People will find a way to trade on the "value" of their residence whether you call it a "title" to the property or "right to occupy."
But of course. My plan explicitly permits trade in occupancy: "Residents may buy and sell the right of tenancy, but only when tenancy is directly and voluntarily transferred; the right of tenancy cannot act to secure any financial obligation."

As Robert notes, this plan still gives residents an individual incentive to maintain housing scarcity, but we can resolve this issue in any number of ways. Additionally, since tenancy cannot be used to secure any financial obligation, credit markets are insulated from even large fluctuations in tenancy transfer markets.

Think private-sector malfeasance is bad? Just look at the dismal track record of nationalized housing in the countries where it's been tried. You end up with a bunch of decaying homes and concrete-block tenements.
This is simply a lie, trivially disproven by the immediately preceding comment.

I stop rebutting a comment at the first blatant lie.

Black Sun's comment, though, indicates a larger problem with the advocacy of communism and socialism. Just as with the advocacy of atheism and evolution, opponents of socialism have no compunction against simply contradicting known facts, and making up new facts out of whole cloth. Just this pervasive tendency should give thoughtful, critical thinkers pause, and impel them to dig deeper and not accept popular dogma.


  1. For some reason this quote comes to mind: "One death is a tragedy. A million deaths is a statistic."

    I wonder if what sounds plausible or workable on a small scale (say in a community of a few hundred or a few thousand) would work when scaled up to hundreds of millions of people. Like the link you gave me (which I loved) about the planet of people who traded in favors only. That system sounded wonderful, but it seems it might break down if there are 5 billion people and so a person who doesn't play fair can simply move from community to community, never running out of communities to scam freebies off of before he or she died. I suppose some kind of national database could be set up, but then, that starts to sound like big brother, and such a thing could be hacked.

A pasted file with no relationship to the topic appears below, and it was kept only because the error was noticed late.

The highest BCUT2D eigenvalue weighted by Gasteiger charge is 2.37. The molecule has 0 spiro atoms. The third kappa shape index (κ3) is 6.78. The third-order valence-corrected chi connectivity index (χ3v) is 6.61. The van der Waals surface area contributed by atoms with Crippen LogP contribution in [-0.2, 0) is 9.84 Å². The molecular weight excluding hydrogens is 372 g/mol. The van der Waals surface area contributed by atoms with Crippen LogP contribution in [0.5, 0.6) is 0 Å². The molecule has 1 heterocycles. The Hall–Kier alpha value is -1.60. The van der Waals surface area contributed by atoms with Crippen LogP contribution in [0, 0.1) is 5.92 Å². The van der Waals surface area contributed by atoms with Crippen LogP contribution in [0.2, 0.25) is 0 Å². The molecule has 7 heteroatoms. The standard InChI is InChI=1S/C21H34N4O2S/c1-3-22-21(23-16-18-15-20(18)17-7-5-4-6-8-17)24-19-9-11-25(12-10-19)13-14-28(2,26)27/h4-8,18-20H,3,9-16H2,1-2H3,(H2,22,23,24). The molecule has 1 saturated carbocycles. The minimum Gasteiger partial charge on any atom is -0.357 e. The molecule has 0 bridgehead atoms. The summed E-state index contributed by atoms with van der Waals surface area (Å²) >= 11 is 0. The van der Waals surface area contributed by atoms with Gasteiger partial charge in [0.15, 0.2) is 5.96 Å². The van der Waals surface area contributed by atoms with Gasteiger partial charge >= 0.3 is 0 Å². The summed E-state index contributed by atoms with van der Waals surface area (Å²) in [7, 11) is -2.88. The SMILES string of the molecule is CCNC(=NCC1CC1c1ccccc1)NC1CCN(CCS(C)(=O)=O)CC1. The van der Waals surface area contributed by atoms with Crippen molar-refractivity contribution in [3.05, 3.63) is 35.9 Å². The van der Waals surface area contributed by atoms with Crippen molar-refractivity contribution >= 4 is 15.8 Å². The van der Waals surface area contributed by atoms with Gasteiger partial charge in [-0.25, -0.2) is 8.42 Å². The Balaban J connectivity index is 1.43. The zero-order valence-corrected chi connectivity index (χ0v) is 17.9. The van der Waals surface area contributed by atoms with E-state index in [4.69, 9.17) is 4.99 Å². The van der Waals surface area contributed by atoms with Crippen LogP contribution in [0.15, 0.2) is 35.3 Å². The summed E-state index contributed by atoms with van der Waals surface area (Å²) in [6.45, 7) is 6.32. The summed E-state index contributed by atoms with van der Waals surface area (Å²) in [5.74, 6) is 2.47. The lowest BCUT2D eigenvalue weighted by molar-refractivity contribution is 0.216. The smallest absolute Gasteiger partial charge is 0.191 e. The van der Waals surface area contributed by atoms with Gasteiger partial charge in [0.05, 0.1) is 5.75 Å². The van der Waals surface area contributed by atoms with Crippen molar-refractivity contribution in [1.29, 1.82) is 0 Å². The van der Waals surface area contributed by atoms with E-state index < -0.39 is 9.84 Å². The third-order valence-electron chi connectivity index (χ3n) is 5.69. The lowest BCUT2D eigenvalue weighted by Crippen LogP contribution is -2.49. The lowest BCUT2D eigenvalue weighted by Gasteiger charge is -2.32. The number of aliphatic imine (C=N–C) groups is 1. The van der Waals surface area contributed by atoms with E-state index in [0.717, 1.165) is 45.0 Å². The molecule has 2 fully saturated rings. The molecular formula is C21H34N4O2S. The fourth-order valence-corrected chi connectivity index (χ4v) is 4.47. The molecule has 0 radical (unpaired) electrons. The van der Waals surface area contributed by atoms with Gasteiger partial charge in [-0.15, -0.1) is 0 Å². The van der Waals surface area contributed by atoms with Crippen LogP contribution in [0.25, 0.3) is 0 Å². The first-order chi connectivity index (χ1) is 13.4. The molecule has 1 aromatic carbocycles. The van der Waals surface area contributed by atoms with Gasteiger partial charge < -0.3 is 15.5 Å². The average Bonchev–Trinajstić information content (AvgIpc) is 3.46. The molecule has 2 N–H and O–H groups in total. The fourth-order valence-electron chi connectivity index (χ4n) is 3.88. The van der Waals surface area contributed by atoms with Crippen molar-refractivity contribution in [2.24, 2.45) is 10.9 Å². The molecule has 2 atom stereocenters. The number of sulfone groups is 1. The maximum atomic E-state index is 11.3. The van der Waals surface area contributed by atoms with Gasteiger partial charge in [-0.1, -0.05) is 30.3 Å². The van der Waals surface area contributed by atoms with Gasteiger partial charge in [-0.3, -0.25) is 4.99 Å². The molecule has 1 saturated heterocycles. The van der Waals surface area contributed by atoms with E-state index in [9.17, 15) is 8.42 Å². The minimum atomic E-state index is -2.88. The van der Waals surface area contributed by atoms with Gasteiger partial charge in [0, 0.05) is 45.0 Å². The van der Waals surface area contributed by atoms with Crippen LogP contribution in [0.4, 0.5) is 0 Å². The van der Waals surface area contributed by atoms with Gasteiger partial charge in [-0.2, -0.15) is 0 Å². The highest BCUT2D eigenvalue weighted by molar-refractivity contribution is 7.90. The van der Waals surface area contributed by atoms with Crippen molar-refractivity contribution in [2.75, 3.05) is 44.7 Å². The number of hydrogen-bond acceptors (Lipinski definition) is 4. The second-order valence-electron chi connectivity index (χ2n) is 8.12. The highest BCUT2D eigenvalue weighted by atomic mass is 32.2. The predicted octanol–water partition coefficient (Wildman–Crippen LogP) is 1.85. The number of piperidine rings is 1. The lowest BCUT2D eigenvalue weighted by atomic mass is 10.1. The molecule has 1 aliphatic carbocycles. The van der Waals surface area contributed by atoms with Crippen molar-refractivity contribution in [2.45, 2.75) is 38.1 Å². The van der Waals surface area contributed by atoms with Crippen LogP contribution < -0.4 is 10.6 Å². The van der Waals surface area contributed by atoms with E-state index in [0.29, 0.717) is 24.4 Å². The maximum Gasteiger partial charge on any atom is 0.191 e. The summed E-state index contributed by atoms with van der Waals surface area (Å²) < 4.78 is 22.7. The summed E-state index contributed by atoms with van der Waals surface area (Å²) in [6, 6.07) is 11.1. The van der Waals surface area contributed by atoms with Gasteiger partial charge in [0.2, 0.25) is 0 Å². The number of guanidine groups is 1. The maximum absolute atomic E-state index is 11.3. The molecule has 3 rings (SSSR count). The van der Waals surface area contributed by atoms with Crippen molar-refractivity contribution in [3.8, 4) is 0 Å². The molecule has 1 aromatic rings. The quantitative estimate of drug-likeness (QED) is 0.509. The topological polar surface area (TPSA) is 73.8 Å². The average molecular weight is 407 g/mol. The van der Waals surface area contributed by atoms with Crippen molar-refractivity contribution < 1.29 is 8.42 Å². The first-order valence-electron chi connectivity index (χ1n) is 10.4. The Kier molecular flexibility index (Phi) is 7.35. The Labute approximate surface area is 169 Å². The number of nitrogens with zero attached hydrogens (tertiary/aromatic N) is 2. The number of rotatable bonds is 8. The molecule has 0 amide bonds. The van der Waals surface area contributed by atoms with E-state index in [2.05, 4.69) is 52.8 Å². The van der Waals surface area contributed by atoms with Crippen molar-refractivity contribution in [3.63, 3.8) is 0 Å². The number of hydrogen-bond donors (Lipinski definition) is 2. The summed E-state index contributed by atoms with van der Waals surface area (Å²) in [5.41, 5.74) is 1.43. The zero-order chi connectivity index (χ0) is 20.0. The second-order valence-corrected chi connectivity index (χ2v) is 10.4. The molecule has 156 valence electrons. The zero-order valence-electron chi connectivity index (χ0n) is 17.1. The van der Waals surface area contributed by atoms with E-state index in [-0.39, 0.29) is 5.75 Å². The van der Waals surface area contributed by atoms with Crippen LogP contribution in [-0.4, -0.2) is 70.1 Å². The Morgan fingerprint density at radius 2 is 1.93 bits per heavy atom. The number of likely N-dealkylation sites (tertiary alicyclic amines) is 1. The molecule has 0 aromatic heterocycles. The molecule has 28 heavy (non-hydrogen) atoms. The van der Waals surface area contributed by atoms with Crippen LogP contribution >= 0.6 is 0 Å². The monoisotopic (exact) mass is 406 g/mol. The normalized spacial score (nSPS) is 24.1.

It seems like it is easier for people to come together and make sure their friends and neighbors in a small community all have a home than it would be to, in the abstract, try and make 300 million people you never met (and never will) have a home.

    You address that with the idea of it being handled by local governments, but there are localities with huge populations - like New York - where you end up with the scaling issues I worry about.